By Austin Bishop
The Winston County Journal
A large chunk of Louisville High School football history will be on display in the LHS Auditorium Saturday afternoon in the form of the six head coaches who led the Wildcats to eight MHSAA State Football Championships in each of the last four decades.
The Louisville Municipal School District will be hosting a “Celebration of Champions” at 3 p.m. Saturday in the school auditorium in recognition of the success the Wildcats have had since the MHSAA Playoffs were instituted in 1981.
Louisville High School is the only school to have won an MHSAA State Football Championship in each of the four decades since the playoffs began, and is also the only team to have played in at least five title games to never have lost one.
“We just wanted to do something to honor all of those who have played a part in the football success at Louisville High School,” said Louisville Superintendent of Schools Ken McMullan. “It just made sense to do it now because we just won our eighth title and that gives us one in all four decades.”
McMullan began to call the former coaches and he said all seemed eager to attend.
“They said they are looking forward to it,” McMullan said. “We are hoping as many of their assistant coaches and former players who can attend will come and join us.”
There is no charge for the event, although McMullan said donations would be taken to go toward purchasing rings for the 2013 MHSAA Class 3A State Champion Wildcats who defeated Hazlehurst 30-28 in dramatic fashion.
“The coaches had talked about getting together some time to take a picture and we thought why not just bring them all in together for this one event,” McMullan said.
Each coach, beginning with Mike Justice who led the ‘Cats to their first MHSAA state titles in 1985 and 1986, will take a turn at the microphone to talk about his championship teams.
“I think most people would just like to hear those guys talk about football,” McMullan said. “Anybody who cares about high school football in general would find that interesting, and especially Louisville fans. There will be a lot of history gathered together on that day.”
Justice is quick to point out that it was not he, nor any of the other coaches who will be honored on Saturday, who started what has become a football powerhouse at LHS.
“When I got here I studied a lot of the history of Louisville football,” Justice said. “It goes back to the ’50s, ’60s and ’70s and even further back that that. You have a lot of great coaches like Charlie Pete and A.J. Kilpatrick.
“Things were on a little downswing when I got here, but you knew the tradition was here and the athletes were here,” Justice said. “I think this whole idea (of a Celebration of Champions) is a special thing. I hope a lot of the former players and the people who were a key part of the program through the years come out and take part in it.”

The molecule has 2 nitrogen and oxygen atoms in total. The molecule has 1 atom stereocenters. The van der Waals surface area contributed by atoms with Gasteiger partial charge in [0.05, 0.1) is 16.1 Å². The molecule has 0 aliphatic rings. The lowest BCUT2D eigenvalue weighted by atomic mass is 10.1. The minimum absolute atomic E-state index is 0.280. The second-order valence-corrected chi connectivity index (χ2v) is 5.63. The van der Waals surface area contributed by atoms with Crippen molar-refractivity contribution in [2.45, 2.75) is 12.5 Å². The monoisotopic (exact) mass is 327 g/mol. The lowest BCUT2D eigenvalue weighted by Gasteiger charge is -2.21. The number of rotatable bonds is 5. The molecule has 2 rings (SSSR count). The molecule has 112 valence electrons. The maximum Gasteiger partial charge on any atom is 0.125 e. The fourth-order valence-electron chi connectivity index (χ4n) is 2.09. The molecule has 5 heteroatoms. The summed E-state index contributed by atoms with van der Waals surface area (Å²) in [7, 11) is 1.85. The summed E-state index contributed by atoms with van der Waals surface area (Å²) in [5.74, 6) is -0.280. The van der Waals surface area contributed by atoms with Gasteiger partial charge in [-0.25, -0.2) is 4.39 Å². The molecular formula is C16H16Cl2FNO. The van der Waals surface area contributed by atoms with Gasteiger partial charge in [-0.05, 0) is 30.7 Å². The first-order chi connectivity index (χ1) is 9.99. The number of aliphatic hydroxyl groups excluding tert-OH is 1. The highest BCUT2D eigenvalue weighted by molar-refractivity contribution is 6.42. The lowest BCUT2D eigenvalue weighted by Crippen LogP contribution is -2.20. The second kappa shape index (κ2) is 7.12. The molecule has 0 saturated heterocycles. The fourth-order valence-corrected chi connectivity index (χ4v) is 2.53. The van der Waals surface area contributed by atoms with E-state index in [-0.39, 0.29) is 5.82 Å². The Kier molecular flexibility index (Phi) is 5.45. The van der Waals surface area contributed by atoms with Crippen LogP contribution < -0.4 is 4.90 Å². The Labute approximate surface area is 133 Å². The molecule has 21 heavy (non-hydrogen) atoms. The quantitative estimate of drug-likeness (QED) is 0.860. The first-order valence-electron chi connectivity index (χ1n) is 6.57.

Justice, who was 31 when he took the job at LHS, says he vividly remembers a conversation during his interview with then Superintendent Dr. Thomas W. Saterfiel.
“I was a young man and sort of full of myself and when he offered the job I said the typical things,” Justice said. “One of them was that there was one thing that he could count on and that was that I would do my very best.”
He said Saterfiel glanced over at him and said, “Son, at Louisville you don’t have any choice.”
That’s something I’ve never forgotten and have told anybody that’s every told me that they were going to do their very best. ‘You just ain’t got no choice.'”
After Justice’s teams won titles in 1985 and 1986 by beating Pearl 23-7 and South Pontotoc 12-7, Bobby Hall’s 1991 LHS team claimed a 6-3 win over Stone County for championship No. 3.
The 1993 team under the direction of Lynn Moore defeated Magee 25-6, while Tony Stanford’s 1995 club took a 14-7 win over McComb.
Then came the longest gap in Louisville history between state championships as it wasn’t until 2007 when Brad Peterson’s squad took a 21-7 win over Franklin County. The ‘Cats repeated in 2008 with a 26-21 win over Tylertown, making Peterson and Justice the only LHS head coaches with two titles at the school.
M.C. Miller’s ‘Cats then gave Louisville it’s eighth state title this past December with a 30-28 win over Hazlehurst. Only Class 6A power South Panola has more MHSAA state titles than Louisville.
McMullan said a slide presentation reflecting all eight state titles will be shown at the beginning of the program on Saturday.
Even Justice is a little awed by what Louisville has done on the high school football landscape.
“The playoffs were a new thing when we got here so I don’t think anybody could have envisioned how it would turn out,” he said. “But eight championships without a loss is hard to beat. Once we won that first one, nobody wanted to be the first team to play for a state championship and lose.”
And so far, nobody has.